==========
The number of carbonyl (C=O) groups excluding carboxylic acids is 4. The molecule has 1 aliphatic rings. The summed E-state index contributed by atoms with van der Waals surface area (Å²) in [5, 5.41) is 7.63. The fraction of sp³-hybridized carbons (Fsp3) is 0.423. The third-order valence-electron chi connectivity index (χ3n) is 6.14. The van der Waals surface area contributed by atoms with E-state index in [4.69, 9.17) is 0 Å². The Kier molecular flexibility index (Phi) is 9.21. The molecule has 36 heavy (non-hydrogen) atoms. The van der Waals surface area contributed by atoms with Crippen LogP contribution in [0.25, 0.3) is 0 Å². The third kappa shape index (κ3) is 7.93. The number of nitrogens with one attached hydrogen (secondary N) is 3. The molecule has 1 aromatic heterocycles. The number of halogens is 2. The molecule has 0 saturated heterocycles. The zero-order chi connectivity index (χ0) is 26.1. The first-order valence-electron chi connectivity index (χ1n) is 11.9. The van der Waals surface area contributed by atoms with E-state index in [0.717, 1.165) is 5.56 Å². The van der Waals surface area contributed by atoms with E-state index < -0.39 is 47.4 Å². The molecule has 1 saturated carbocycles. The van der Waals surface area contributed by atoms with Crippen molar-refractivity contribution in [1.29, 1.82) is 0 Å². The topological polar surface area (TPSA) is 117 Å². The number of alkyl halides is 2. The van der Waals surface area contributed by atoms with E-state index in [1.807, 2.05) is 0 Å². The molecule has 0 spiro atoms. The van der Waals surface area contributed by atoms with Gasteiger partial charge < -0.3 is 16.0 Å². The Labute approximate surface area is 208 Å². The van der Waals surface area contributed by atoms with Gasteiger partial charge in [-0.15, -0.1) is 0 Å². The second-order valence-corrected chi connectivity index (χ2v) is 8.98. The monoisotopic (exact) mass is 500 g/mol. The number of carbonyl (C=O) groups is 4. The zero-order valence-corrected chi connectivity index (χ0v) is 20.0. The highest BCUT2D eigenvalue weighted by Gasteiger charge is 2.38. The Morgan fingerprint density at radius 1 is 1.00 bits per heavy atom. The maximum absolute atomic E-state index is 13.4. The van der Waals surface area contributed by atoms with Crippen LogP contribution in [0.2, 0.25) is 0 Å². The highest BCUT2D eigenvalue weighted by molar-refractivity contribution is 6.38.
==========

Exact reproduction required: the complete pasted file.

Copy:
The number of carbonyl (C=O) groups excluding carboxylic acids is 4. The molecule has 1 aliphatic rings. The summed E-state index contributed by atoms with van der Waals surface area (Å²) in [5, 5.41) is 7.63. The fraction of sp³-hybridized carbons (Fsp3) is 0.423. The third-order valence-electron chi connectivity index (χ3n) is 6.14. The van der Waals surface area contributed by atoms with E-state index in [4.69, 9.17) is 0 Å². The Kier molecular flexibility index (Phi) is 9.21. The molecule has 36 heavy (non-hydrogen) atoms. The van der Waals surface area contributed by atoms with Crippen LogP contribution in [0.25, 0.3) is 0 Å². The third kappa shape index (κ3) is 7.93. The number of nitrogens with one attached hydrogen (secondary N) is 3. The molecule has 1 aromatic heterocycles. The number of halogens is 2. The molecule has 0 saturated heterocycles. The zero-order chi connectivity index (χ0) is 26.1. The first-order valence-electron chi connectivity index (χ1n) is 11.9. The van der Waals surface area contributed by atoms with E-state index in [0.717, 1.165) is 5.56 Å². The van der Waals surface area contributed by atoms with E-state index < -0.39 is 47.4 Å². The molecule has 1 saturated carbocycles. The van der Waals surface area contributed by atoms with Crippen molar-refractivity contribution in [1.29, 1.82) is 0 Å². The topological polar surface area (TPSA) is 117 Å². The number of alkyl halides is 2. The van der Waals surface area contributed by atoms with E-state index in [1.807, 2.05) is 0 Å². The molecule has 0 spiro atoms. The van der Waals surface area contributed by atoms with Gasteiger partial charge < -0.3 is 16.0 Å². The Labute approximate surface area is 208 Å². The van der Waals surface area contributed by atoms with Gasteiger partial charge in [-0.15, -0.1) is 0 Å². The second-order valence-corrected chi connectivity index (χ2v) is 8.98. The monoisotopic (exact) mass is 500 g/mol. The number of carbonyl (C=O) groups is 4. The zero-order valence-corrected chi connectivity index (χ0v) is 20.0. The highest BCUT2D eigenvalue weighted by Gasteiger charge is 2.38. The Morgan fingerprint density at radius 1 is 1.00 bits per heavy atom. The maximum absolute atomic E-state index is 13.4. The van der Waals surface area contributed by atoms with Crippen LogP contribution in [0.2, 0.25) is 0 Å². The highest BCUT2D eigenvalue weighted by molar-refractivity contribution is 6.38.